“It’s amazing what $96 million of your hard-earned taxpayer money will do, right?”
LaHood, from Peoria, Illinois, helped obtain the $98.66 million loan from the Transportation Infrastructure Finance Innovation Act that has paid for the bulk of the Riverwalk. Another $10 million came from the State of Illinois, according to Chicago Department of Transportation. No money has come from the city, according to Mayor Rahm Emanuel.
On Saturday, LaHood (left) was on the Riverwalk west of Franklin Street to help Emanuel officially open the last three sections…
Water Plaza, with its fountains designed to attract children and families. The Jetty, with its piers and floating gardens. And the undeveloped Riverbank, formerly known as Boardwalk, that a yet-unnamed master operator of the Riverwalk will bring to life. Eventually, the area will be accessible from Wacker Drive and Lake Street.
All three sections are west of LaSalle Street, extending the Riverwalk to 1.25 miles from the lakefront almost to Lake Street. There are no Riverwalk concessions operating in the new sections yet and none have been announced.
Emanuel says the goal is the make the Chicago River the city’s “next recreational park.”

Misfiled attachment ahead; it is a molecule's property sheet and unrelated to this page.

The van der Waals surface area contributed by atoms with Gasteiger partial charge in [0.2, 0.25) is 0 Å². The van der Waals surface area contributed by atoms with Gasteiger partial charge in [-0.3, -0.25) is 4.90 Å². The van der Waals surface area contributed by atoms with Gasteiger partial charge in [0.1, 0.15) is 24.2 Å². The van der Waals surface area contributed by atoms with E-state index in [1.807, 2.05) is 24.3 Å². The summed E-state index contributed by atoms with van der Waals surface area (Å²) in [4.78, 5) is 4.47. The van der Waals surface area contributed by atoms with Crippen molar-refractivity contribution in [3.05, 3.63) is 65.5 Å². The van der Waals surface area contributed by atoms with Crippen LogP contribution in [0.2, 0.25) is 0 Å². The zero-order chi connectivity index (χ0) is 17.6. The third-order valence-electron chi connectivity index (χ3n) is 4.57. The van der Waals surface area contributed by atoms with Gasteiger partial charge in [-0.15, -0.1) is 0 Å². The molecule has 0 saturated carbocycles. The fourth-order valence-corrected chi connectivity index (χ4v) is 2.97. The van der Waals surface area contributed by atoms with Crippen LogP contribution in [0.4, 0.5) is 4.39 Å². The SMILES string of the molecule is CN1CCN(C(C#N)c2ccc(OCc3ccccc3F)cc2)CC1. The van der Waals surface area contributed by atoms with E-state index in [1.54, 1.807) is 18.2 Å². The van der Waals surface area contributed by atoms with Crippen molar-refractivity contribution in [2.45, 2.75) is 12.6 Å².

“Our lakefront is our front yard but the river [is] the spine of the city,” said Emanuel. “And it connects neighborhoods and communities of the City of Chicago and our whole goal now is the make the river…integral to what we want to do for our city, and become in short time a destination point – not only for all parts of the city, but the suburbs, the rest of the state, surrounding states, and surrounding countries around the world.”
Margaret Frisbie, executive director of Friends of the Chicago River, says the Riverwalk is “already an incredible success.” She says visits to their Bridgehouse Museum near Michigan Avenue have increased 23 percent since the Riverwalk opened west of State Street.
Underwater plants along The Jetty, based on the “fish hotel” her organization operated ten years ago, will provide, says Frisbie, a critical habitat for an increasing number of species of fish.
“Even though we’re in downtown Chicago, we can still celebrate this natural resource and have habitat,” said Frisbie (left). “What they have done in The Jetty is actually taken this germ of an idea and really turned it into probably what you would call a fish resort.”“It’s a River Airbnb,” quipped Emanuel.
Like the three blocks before it, these last three sections were designed by Ross Barney Architects of Chicago and Sasaki Associates, Inc., with offices in Boston and Shanghai.
The new sections opened to the public at around 10:30 a.m. At 1:24 p.m., shortly after the mayor spoke, the winding ramp down to the Riverwalk from Wacker Drive was closed to pedestrians.